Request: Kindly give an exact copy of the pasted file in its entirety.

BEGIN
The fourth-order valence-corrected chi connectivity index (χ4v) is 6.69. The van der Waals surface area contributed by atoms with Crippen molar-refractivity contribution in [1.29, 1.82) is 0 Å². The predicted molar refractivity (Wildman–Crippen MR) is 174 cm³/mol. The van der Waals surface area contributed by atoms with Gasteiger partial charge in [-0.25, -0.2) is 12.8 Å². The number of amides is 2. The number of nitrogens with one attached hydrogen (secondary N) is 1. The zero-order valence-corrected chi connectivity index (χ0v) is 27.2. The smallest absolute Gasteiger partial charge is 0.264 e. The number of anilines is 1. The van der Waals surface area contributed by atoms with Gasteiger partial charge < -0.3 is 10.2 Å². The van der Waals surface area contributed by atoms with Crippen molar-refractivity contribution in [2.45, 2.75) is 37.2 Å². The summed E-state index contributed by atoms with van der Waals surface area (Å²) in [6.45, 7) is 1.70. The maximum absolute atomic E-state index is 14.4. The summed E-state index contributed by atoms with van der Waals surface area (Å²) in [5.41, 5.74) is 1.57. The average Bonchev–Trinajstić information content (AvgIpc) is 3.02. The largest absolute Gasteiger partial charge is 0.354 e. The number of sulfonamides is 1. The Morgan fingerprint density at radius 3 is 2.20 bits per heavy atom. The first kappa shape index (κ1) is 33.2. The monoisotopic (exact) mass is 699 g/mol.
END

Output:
The fourth-order valence-corrected chi connectivity index (χ4v) is 6.69. The van der Waals surface area contributed by atoms with Crippen molar-refractivity contribution in [1.29, 1.82) is 0 Å². The predicted molar refractivity (Wildman–Crippen MR) is 174 cm³/mol. The van der Waals surface area contributed by atoms with Gasteiger partial charge in [-0.25, -0.2) is 12.8 Å². The number of amides is 2. The number of nitrogens with one attached hydrogen (secondary N) is 1. The zero-order valence-corrected chi connectivity index (χ0v) is 27.2. The smallest absolute Gasteiger partial charge is 0.264 e. The number of anilines is 1. The van der Waals surface area contributed by atoms with Gasteiger partial charge < -0.3 is 10.2 Å². The van der Waals surface area contributed by atoms with Crippen molar-refractivity contribution in [2.45, 2.75) is 37.2 Å². The summed E-state index contributed by atoms with van der Waals surface area (Å²) in [6.45, 7) is 1.70. The maximum absolute atomic E-state index is 14.4. The summed E-state index contributed by atoms with van der Waals surface area (Å²) in [5.41, 5.74) is 1.57. The average Bonchev–Trinajstić information content (AvgIpc) is 3.02. The largest absolute Gasteiger partial charge is 0.354 e. The number of sulfonamides is 1. The Morgan fingerprint density at radius 3 is 2.20 bits per heavy atom. The first kappa shape index (κ1) is 33.2. The monoisotopic (exact) mass is 699 g/mol.